Skip to main content Skip to navigation

WMA Graduate Research Seminar, 2023/2024

Research seminar run in conjunction with the WMA Research Centre and open to all philosophy postgraduate students.
If you would like to receive email notifications about the seminar, please email h dot lerman at warwick dot ac dot uk
 
In Summer Term the seminar will take place on Wednesdays, weeks 4-7 and 9, at 14:00-16:00, in room S1.39.
 

In preparation for MindGrad we will dedicate the first 3 sessions to 3 papers by Matt Soteriou and the following 2 session to background reading for Lea Salje's talk.

Week 4: Matt Soteriou, ‘Determining the Future’ [pdf]

Week 5: Matt Soteriou, ‘The past made present: Mental time travel in episodic recollection’ [pdf]

Week 6: Matt Soteriou, ‘Waking Up and Being Conscious' [link]

Week 7: Eli Alshanetsky, Articulating a Thought, Introduction [link] and Chapter 2 'A Puzzle' [link]

Week 9: Alex Byrne, 'Knowing that I'm thinking' [link]

 

Previous Seminars

Show all calendar items

Post-Kantian European Philosophy Research Seminar Series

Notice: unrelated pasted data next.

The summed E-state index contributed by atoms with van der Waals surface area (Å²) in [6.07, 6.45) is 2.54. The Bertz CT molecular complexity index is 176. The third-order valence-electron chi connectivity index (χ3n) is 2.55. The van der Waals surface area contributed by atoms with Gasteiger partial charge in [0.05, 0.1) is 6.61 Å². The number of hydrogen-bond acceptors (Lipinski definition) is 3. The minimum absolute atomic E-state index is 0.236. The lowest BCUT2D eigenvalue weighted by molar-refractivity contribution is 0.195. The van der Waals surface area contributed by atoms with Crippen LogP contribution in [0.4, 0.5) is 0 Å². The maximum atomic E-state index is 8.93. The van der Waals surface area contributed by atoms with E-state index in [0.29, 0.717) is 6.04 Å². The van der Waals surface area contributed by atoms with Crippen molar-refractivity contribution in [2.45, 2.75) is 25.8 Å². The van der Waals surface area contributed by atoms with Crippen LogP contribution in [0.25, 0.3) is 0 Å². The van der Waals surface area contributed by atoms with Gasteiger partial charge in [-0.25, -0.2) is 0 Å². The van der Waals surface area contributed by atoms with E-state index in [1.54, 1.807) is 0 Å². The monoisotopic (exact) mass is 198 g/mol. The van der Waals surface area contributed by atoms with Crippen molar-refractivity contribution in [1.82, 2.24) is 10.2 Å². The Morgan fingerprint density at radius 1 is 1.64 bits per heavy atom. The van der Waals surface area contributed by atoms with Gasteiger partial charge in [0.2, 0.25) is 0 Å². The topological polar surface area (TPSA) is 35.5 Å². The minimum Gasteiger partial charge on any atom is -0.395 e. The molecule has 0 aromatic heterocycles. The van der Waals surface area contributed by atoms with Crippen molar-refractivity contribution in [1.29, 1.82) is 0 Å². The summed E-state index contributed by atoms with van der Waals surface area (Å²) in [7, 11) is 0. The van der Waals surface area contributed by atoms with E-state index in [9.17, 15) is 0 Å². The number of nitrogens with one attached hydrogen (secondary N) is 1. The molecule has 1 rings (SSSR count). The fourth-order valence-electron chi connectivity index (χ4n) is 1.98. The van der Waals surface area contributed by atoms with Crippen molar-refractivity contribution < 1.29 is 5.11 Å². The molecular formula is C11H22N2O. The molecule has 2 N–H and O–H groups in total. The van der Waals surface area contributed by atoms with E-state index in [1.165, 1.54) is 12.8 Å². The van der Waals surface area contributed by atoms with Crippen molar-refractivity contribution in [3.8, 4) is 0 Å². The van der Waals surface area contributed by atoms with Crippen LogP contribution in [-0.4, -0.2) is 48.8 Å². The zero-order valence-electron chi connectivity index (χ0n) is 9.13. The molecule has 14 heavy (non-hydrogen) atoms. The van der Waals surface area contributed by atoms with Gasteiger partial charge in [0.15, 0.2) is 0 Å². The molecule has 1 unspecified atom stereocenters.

- Export as iCalendar
Location: S0.28

The speaker is Tobias Keiling - join us to celebrate Tobias’ inaugural talk at Warwick!

Talk: Gadamer on Openness as Epistemic Virtue

Abstract: This paper presents the discussion of open-mindedness in recent virtue epistemology to argue that it can be supplemented by a hermeneutical model. After introducing basic distinctions, I sketch the account of open-mindedness found in the work of Jason Baehr (2011) and Wayne Riggs (2010, 2015). I then zoom in on two problems in the recent debate: how to determine when open-mindedness is epistemically beneficial and how to construe its epistemic value. While Adam Carter and Emma Gordon (2014) argue that these problems are insurmountable for Baehr and Riggs, I outline the idea that their account can be modified in such a way as to avoid these problems. Specifically, Gadamer’s discussion of the structure of prejudice and the importance of openness for understanding in Truth and Method (1960) can be developed as an alternative hermeneutical model for understanding open-mindedness. The key idea is that the circular structure Carter and Gordon find at work in Baehr’s attempt to define open-mindedness represents a version of the hermeneutical circle rather than an infinite regress.

Show all calendar items